Family Capital is running an occasional series on how the world’s top business schools are adapting their efforts in the family enterprise sector as the fourth industrial revolution gathers pace. This week we look at Switzerland’s IMD, the first major business school to commit to a core focus on family businesses within its overall curriculum.
Professor Peter Vogel was recently appointed the new director of IMD’s prestigious Global Family Business Centre. Vogel, whose full title is professor of family business and entrepreneurship, and is also the holder of the Debiopharm chair for family philanthropy, represents a big part of IMD’s efforts to drive the business school’s reputation in the family enterprise sector forward.
“The first family business program was started at IMD, and we want to build on those strong foundations, but at the same time grow in other areas,” says Vogel, who joined the Lausanne-based business school three years ago from the University of St Gallen.
Today, the field is suffering a little bit from the syndrome of ‘what’s new now?’, and not knowing precisely what that is
“We are moving more into being a long-term, trusted learning partner for family enterprises. But at the same time, we want to work holistically with an integrated, transformative approach. So this means working with the family – and the non-family members of the board of directors and top management.”
Vogel wants to integrate the considerable depth of talent across the board at IMD more closely with its family enterprise programs. He’s also keen to develop long-term relations with family businesses, even at an advisory level.
“Yes, part of our efforts are taking on a more advisory role with family enterprises, but without saying these efforts are consultancy-led. We will always engage with family enterprises from a pedagogical perspective. We create fully integrated learning journies for family enterprises.”
IMD’s business education programs have for many years stood out as its world-beating centre of excellence. In the last three years, the business school has ranked number one in open executive education in the Financial Times annual ranking surveys of business schools.
Within these open programs is IMD’s core family business program: the Leading the Family Business (LFB) course. Started in 1988 with the backing of three legends in the field of family business studies – professors John Davis, Ivan Lansberg and John Ward – thirty-one years later the five-day-long course continues to attract family business leaders from across the world.
Out of the LFB program came a more bespoke approach to working with family businesses and the business school introduced custom programs.
Always wanting to stay ahead of the competition, six years ago IMD became the first business school to introduce an open program for family offices. It has also recently added Navigate your Family Enterprise program, which is designed to help businesses deal better with disruptive pressures and innovate more successfully.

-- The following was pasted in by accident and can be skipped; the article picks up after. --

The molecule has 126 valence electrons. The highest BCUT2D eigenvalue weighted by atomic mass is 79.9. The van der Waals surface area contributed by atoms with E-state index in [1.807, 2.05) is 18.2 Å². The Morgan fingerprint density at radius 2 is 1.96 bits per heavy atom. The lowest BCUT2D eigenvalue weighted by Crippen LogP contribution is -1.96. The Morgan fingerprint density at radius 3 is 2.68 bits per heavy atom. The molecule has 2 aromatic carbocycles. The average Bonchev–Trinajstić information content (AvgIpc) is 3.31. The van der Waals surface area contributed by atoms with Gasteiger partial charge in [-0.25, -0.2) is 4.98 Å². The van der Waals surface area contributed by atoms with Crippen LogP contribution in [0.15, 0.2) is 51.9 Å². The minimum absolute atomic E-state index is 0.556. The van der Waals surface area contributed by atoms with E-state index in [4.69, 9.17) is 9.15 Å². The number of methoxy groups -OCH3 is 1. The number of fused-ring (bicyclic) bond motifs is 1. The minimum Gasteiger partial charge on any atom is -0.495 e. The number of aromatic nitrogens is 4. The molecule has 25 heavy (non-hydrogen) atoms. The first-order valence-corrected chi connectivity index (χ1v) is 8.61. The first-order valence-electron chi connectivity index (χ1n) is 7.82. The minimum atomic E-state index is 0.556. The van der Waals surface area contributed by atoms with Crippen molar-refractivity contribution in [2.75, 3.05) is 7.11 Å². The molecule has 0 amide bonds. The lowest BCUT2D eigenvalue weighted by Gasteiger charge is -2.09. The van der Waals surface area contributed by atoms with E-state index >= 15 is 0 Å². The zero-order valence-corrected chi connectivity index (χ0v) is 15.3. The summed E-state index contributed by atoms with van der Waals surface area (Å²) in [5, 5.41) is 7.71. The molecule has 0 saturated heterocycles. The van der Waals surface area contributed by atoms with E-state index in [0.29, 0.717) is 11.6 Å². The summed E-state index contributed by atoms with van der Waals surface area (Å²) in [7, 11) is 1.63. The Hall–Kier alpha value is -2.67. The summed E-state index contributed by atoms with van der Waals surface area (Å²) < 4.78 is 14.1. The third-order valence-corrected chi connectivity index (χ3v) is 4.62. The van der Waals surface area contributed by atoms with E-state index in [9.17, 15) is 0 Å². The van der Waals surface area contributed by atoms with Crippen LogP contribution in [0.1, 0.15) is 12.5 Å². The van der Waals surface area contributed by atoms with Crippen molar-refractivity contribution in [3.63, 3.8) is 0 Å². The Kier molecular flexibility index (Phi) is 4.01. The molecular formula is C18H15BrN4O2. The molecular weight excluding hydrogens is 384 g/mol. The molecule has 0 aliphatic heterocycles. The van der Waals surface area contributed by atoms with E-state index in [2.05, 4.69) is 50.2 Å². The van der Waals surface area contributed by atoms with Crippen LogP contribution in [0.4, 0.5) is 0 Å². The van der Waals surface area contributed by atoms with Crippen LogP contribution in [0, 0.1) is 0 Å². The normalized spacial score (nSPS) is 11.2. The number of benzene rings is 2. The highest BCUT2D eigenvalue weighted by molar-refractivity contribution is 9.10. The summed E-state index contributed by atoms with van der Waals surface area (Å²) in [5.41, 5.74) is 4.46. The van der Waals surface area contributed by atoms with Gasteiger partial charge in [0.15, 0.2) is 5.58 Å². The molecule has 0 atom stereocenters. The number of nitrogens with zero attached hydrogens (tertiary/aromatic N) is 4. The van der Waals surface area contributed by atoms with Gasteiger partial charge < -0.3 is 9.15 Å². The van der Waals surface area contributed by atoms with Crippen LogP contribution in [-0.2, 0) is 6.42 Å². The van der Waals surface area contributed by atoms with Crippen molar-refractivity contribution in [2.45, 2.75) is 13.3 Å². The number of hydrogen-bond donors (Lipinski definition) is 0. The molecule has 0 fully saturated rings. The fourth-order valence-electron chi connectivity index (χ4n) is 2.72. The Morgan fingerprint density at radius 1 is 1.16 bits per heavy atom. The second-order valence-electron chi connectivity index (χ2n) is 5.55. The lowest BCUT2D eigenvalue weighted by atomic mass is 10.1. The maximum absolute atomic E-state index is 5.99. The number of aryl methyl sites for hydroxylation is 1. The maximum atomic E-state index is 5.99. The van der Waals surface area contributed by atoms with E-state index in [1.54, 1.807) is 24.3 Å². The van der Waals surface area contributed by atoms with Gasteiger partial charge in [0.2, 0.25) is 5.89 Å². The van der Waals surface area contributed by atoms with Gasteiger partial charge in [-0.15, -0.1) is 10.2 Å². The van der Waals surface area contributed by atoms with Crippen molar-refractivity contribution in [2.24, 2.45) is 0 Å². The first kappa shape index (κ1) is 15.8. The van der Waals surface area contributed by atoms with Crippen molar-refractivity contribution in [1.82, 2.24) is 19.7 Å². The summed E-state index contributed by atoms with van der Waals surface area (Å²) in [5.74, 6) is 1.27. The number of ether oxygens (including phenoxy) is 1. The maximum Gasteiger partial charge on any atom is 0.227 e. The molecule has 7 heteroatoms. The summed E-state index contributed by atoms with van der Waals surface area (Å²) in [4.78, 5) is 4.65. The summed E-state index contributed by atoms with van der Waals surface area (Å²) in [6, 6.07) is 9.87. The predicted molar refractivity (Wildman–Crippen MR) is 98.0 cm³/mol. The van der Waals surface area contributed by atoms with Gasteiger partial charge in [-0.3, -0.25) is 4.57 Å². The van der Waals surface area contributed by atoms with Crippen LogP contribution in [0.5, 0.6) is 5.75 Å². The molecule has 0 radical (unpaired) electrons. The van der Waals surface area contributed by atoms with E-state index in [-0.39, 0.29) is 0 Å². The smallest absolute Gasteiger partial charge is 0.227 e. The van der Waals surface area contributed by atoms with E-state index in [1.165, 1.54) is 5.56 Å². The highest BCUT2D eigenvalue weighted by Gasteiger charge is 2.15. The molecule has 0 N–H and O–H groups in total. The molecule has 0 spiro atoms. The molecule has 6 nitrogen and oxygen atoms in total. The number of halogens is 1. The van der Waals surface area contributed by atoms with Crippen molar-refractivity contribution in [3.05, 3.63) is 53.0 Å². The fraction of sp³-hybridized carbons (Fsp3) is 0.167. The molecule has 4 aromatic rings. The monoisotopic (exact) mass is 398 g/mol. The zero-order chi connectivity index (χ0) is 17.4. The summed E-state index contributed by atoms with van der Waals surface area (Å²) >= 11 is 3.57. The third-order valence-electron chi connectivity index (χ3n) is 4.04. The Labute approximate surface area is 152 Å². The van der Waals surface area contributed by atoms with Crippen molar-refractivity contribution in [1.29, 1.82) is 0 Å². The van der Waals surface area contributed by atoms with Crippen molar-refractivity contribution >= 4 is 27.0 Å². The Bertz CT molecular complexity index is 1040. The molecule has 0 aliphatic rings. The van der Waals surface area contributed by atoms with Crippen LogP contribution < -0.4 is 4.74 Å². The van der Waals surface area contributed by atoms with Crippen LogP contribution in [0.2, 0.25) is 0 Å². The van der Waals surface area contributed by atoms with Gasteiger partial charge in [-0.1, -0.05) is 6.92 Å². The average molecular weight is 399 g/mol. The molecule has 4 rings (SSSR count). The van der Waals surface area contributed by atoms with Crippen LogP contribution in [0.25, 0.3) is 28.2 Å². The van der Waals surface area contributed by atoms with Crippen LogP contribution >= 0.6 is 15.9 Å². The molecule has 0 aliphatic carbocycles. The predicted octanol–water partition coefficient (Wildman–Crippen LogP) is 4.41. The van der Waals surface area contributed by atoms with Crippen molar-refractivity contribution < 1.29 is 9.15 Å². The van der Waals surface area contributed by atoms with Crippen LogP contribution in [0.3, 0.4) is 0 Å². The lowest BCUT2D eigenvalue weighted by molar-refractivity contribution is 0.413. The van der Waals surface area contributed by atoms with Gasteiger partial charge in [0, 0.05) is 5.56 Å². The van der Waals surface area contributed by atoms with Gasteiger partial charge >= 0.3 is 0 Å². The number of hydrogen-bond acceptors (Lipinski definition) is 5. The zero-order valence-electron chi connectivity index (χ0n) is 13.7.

Its annual global family business award, launched in 1996, further enhances IMD’s family enterprise credentials. The industry considers the award as the most prestigious in the sector. Every year it is presented at the Family Business Network conference. The award also underlines another beneficial relationship in IMD’s family businesses connections – and that is with the FBN, the world’s biggest membership group for family businesses.
The FBN was set up in 1989 as a special program for IMD’s family business alumni and is based in IMD’s Lausanne campus.
Part of the evolution of business schools’ efforts in the family enterprise world is also the need to admit where there are weaknesses in curriculums.
Vogel is brave enough to admit to these weaknesses, at least from the perspective of overall family enterprise studies at business schools. “The first wave of rock stars in our sector are the John Davis’s, Ivan Lansberg’s and John Ward’s,” he says. “They have created all the foundational frameworks of our field which, until today, serve as a basis of all the other work that is being done. Today, the field is suffering a little bit from the syndrome of ‘what’s new now?’, and not knowing precisely what that is.”
He adds: “Compared with 30 years ago, family businesses have for the most part improved their governance and strategic efforts, and even with the next generation coming through things like family constitutions, etc., are still in place. At most, family constitutions and similar structures only need tweaking, rarely do they need reinvention.”
IMD’s efforts in integrating its family enterprise curriculum with a more holistic executive approach might go some way to answering the question: ‘what’s new now?’ Besides, the fact that IMD’s open programs are ranked the best in the world will continue to drive growth in the family enterprise sector.
The emphasis on purpose, sustainability, and family businesses being a force for good in society is also being integrated into IMD’s programs and is driving new thinking in the sector. Vogel is also keen to further IMD’s efforts in Asia in the coming years.
But perhaps the entrepreneurial part of Vogel’s title is where much of that new thinking will come from. Vogel has a keen sense of entrepreneurship. He has been involved in a series of startups alongside his academic career.
And as family enterprises deal with, in many cases, old-economy business models, how to stay relevant with the fourth industrial revolution upon them is uppermost in the minds of most of them.
Vogel has strong opinions on how they can do this, but is sometimes sceptical of the startup culture many of them are trying to embrace. “They don’t always understand it,” he says.
Why? Well, that needs exploring in another article for a later date.